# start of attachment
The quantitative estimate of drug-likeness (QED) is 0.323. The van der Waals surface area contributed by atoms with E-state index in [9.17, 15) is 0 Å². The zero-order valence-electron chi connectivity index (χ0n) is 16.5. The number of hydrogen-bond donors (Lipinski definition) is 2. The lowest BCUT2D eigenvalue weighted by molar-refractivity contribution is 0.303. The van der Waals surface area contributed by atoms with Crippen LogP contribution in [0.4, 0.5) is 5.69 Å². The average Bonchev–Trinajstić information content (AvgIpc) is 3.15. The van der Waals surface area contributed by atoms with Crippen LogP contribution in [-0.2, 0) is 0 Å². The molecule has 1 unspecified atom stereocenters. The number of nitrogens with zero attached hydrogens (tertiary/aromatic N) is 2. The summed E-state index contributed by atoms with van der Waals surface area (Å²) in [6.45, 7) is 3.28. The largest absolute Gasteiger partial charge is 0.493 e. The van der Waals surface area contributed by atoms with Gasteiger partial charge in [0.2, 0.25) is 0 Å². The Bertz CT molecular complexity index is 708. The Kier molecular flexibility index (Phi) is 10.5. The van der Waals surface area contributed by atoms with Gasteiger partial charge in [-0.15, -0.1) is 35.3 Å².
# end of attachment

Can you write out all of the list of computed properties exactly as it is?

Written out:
The quantitative estimate of drug-likeness (QED) is 0.323. The van der Waals surface area contributed by atoms with E-state index in [9.17, 15) is 0 Å². The zero-order valence-electron chi connectivity index (χ0n) is 16.5. The number of hydrogen-bond donors (Lipinski definition) is 2. The lowest BCUT2D eigenvalue weighted by molar-refractivity contribution is 0.303. The van der Waals surface area contributed by atoms with Crippen LogP contribution in [0.4, 0.5) is 5.69 Å². The average Bonchev–Trinajstić information content (AvgIpc) is 3.15. The van der Waals surface area contributed by atoms with Crippen LogP contribution in [-0.2, 0) is 0 Å². The molecule has 1 unspecified atom stereocenters. The number of nitrogens with zero attached hydrogens (tertiary/aromatic N) is 2. The summed E-state index contributed by atoms with van der Waals surface area (Å²) in [6.45, 7) is 3.28. The largest absolute Gasteiger partial charge is 0.493 e. The van der Waals surface area contributed by atoms with Gasteiger partial charge in [0.2, 0.25) is 0 Å². The Bertz CT molecular complexity index is 708. The Kier molecular flexibility index (Phi) is 10.5. The van der Waals surface area contributed by atoms with Gasteiger partial charge in [-0.15, -0.1) is 35.3 Å².